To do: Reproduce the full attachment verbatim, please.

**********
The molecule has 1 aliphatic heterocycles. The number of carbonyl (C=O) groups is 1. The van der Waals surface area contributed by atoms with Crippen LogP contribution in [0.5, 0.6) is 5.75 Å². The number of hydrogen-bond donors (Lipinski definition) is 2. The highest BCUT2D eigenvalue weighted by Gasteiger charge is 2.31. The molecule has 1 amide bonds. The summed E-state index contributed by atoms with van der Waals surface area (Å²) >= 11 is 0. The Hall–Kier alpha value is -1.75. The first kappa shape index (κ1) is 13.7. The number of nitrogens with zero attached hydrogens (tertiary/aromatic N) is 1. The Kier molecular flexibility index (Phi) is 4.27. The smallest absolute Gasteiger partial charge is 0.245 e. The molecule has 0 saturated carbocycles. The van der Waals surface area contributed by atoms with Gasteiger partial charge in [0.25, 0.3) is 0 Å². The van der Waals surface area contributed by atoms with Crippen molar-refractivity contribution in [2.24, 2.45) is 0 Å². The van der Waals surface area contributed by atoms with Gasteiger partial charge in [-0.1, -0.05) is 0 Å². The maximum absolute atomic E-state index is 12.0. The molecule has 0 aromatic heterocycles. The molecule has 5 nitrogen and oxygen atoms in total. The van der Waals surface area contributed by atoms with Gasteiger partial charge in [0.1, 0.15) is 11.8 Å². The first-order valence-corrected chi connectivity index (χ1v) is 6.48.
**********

The molecule has 1 aliphatic heterocycles. The number of carbonyl (C=O) groups is 1. The van der Waals surface area contributed by atoms with Crippen LogP contribution in [0.5, 0.6) is 5.75 Å². The number of hydrogen-bond donors (Lipinski definition) is 2. The highest BCUT2D eigenvalue weighted by Gasteiger charge is 2.31. The molecule has 1 amide bonds. The summed E-state index contributed by atoms with van der Waals surface area (Å²) >= 11 is 0. The Hall–Kier alpha value is -1.75. The first kappa shape index (κ1) is 13.7. The number of nitrogens with zero attached hydrogens (tertiary/aromatic N) is 1. The Kier molecular flexibility index (Phi) is 4.27. The smallest absolute Gasteiger partial charge is 0.245 e. The molecule has 0 saturated carbocycles. The van der Waals surface area contributed by atoms with Gasteiger partial charge in [0.25, 0.3) is 0 Å². The van der Waals surface area contributed by atoms with Crippen molar-refractivity contribution in [2.24, 2.45) is 0 Å². The van der Waals surface area contributed by atoms with Gasteiger partial charge in [-0.1, -0.05) is 0 Å². The maximum absolute atomic E-state index is 12.0. The molecule has 0 aromatic heterocycles. The molecule has 5 nitrogen and oxygen atoms in total. The van der Waals surface area contributed by atoms with Gasteiger partial charge in [0.1, 0.15) is 11.8 Å². The first-order valence-corrected chi connectivity index (χ1v) is 6.48.